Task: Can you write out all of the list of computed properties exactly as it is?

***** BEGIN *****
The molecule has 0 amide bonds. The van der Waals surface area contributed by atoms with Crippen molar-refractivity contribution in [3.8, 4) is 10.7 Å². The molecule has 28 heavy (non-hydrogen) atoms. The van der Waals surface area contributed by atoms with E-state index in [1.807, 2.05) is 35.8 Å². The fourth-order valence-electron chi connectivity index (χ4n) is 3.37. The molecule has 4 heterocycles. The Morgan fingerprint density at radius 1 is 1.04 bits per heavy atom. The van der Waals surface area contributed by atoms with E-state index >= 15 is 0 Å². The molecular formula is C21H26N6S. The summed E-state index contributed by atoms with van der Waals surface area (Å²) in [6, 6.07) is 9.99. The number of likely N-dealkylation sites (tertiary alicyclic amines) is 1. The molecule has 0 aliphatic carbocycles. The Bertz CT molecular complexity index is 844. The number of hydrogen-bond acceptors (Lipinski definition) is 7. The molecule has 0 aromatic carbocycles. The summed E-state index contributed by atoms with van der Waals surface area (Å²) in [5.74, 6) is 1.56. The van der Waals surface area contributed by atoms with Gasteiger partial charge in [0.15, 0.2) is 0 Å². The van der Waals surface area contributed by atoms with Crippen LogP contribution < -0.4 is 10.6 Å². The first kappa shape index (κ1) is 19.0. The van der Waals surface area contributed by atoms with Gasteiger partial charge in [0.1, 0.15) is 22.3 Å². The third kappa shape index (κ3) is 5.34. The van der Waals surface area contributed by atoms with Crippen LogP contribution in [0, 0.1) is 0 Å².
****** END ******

The molecule has 0 amide bonds. The van der Waals surface area contributed by atoms with Crippen molar-refractivity contribution in [3.8, 4) is 10.7 Å². The molecule has 28 heavy (non-hydrogen) atoms. The van der Waals surface area contributed by atoms with E-state index in [1.807, 2.05) is 35.8 Å². The fourth-order valence-electron chi connectivity index (χ4n) is 3.37. The molecule has 4 heterocycles. The Morgan fingerprint density at radius 1 is 1.04 bits per heavy atom. The van der Waals surface area contributed by atoms with E-state index >= 15 is 0 Å². The molecular formula is C21H26N6S. The summed E-state index contributed by atoms with van der Waals surface area (Å²) in [6, 6.07) is 9.99. The number of likely N-dealkylation sites (tertiary alicyclic amines) is 1. The molecule has 0 aliphatic carbocycles. The Bertz CT molecular complexity index is 844. The number of hydrogen-bond acceptors (Lipinski definition) is 7. The molecule has 0 aromatic carbocycles. The summed E-state index contributed by atoms with van der Waals surface area (Å²) in [5.74, 6) is 1.56. The van der Waals surface area contributed by atoms with Gasteiger partial charge in [0.15, 0.2) is 0 Å². The van der Waals surface area contributed by atoms with Crippen LogP contribution < -0.4 is 10.6 Å². The first kappa shape index (κ1) is 19.0. The van der Waals surface area contributed by atoms with Gasteiger partial charge in [0.1, 0.15) is 22.3 Å². The third kappa shape index (κ3) is 5.34. The van der Waals surface area contributed by atoms with Crippen LogP contribution in [0, 0.1) is 0 Å².